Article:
I, like many other nerds in the world, have been spending a good bit of whatever spare time I have knee-deep in George R. R. Martin’s A Dance with Dragons. (I’m not quite finished with it yet, so no spoilers. On pain of maiming.) I’ve also had some visiting family, and the family visit included a trip to Denver. This post is about that trip, and I’ll be back with something a little more focused in the not-so-distant future.
We’ve been and will be in Denver a whole lot this summer, at least compared to our first year in Wyoming. That is, though, never a bad thing–Denver’s a great city, full of a lot of beautiful spaces and good food. And Pacific Mercantile Company, which is where I have to go if I want to get any Asian comestibles that haven’t been on the shelf for two years already. (That makes me sound a lot more sophisticated than I am–I bought udon and some black vinegar, sure, but mostly I bought three kinds of gummy candy, including a delicious mango/tamarind sweet, strawberry daifuku, Ramune to drink on the walk back to our hotel, and panda cookies. Japanese candy makes me so happy.)
We also made return visits to the Denver Botanic Gardens and The Denver Museum of Nature and Science for their Real Pirates exhibit so that we could share two brilliant places with the visiting family members.
|I don’t know much (or what kind of
plant you are, but I know I love you.
No photos from the pirates exhibit, alas, but it is the most excellent thing and only there until August 22, so if you’re in the area, you really need to get yourself to the DMNS.
I took a number of photos at the Botanic Gardens, though (with my phone, sadly, because I managed to leave home with a camera with a dead battery and no charging apparatus, but the phone did okay, all things considered). This image to the left is some plant that was housed in the Boettcher Memorial Tropical Conservatory. It was potted beside a resting bench, and there was no marker of what it was called, but I thought it was striking because of its center. The purple inner leaves that shade out to regular green are very cool, too, of course, but look: at its heart, there’s a small tuft of what looks like moss, and it’s sprouting its own flowers, tiny violet blooms with pointed petals. I was reminded of very, very small mountain harebell–it’s just that color. The plant was also cupping a bit of water around the moss, making a wee island. I could have sat in front of it for hours, but I was already planning to spend an inordinate amount of time in the pirates exhibit, so one has to pick one’s battles.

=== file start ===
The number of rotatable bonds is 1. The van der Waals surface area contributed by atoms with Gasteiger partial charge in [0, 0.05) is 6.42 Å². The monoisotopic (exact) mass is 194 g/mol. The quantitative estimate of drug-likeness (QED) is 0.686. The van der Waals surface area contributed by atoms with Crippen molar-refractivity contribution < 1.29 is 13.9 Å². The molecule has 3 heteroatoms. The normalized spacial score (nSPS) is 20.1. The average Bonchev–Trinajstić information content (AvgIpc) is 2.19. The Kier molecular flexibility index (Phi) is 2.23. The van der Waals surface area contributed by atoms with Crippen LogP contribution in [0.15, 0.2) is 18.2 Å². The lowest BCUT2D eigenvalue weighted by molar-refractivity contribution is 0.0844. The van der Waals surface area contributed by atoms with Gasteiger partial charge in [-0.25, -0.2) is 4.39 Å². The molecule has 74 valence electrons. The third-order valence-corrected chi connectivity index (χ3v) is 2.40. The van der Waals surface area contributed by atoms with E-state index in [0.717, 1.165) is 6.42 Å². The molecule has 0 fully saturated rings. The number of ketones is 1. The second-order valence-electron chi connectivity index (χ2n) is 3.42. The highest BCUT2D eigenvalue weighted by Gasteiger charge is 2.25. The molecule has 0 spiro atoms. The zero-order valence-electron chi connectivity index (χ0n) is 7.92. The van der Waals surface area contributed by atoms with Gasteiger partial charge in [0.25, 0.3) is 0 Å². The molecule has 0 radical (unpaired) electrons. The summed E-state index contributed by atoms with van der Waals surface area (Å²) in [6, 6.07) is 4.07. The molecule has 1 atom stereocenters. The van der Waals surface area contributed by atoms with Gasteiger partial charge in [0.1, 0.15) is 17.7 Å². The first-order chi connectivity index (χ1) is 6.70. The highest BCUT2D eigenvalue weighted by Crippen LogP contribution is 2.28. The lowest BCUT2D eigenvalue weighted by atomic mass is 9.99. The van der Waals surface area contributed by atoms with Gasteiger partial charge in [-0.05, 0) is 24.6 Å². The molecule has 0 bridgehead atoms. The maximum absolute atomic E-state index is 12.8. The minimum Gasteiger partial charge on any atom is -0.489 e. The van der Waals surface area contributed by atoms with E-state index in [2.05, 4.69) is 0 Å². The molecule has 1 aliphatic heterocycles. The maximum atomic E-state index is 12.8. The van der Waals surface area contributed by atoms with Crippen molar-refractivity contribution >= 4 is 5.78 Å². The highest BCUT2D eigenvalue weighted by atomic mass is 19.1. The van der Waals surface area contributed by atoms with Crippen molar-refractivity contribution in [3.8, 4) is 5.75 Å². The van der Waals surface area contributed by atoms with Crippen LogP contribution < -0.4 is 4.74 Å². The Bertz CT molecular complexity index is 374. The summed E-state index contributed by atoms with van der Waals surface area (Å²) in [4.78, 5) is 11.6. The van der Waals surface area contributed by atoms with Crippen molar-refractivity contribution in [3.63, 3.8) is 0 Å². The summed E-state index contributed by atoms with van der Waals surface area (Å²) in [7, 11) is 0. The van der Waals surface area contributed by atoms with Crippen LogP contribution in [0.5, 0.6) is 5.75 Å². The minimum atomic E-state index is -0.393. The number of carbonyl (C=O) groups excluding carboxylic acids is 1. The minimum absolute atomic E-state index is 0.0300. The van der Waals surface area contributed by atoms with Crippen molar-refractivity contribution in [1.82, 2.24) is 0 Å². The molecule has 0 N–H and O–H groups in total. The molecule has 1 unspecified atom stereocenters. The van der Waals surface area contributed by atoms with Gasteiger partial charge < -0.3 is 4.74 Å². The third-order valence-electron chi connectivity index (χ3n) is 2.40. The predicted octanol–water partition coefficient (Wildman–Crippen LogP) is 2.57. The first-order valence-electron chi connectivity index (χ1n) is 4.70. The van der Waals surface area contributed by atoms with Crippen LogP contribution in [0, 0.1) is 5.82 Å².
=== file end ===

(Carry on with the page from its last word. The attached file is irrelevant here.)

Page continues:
The visit also included a visit to Coors Field to see the Rockies play the Brewers. Coors Field is a lovely ballpark, and I have to admit a real fondness for the Rockies. My blood is Philadelphia red, but the Rockies (and their Casper affiliate, the Casper Ghosts) are great favorites of mine. (In August, when the Phillies play the Rockies in Colorado, it’s going to be hard to not cheer for the Rocks, too. I might be that idiot at the stadium just clapping and hooting after every play, no matter what happens.)
Ubaldo Jimenez pitched for the Rockies, and I had a chance to watch him warm up in the bullpen, Coors Field being one of those places where fans can actually look down from the concourse into the bullpens. This is possible because Rockies fans are rather kind. You’ll notice that, at Citizens Bank Park, where the Phillies play, the Phillies bullpen is not in open view to the public. That’s because Phillies fans will harass their own relievers just as much as the away team’s.
And then, because it was a bit rainy before the game, we were treated to a very lovely bit of rainbow above the Qwest building at Coors Field. The Brewers are on the field there. The Brewers got beat pretty badly at this game, but we did get to see Corey Hart hit a home run late in the game. The Rockies’ Ryan Spilborghs also went yard. The only disappointments that I had at the game were that Carlos Gonzalez was still out following a collision with an outfield wall just before the All-Star break, and I didn’t get a photo of our section’s beer guy. Captain Earthman is apparently an installation at Coors Field, and I absolutely see why. I’ve seldom seen anyone who enjoys the job as much as he appears to enjoy his. If you’re going to Coors Field, try sitting in the vicinity of Section 155 or nearby to get the most of the experience.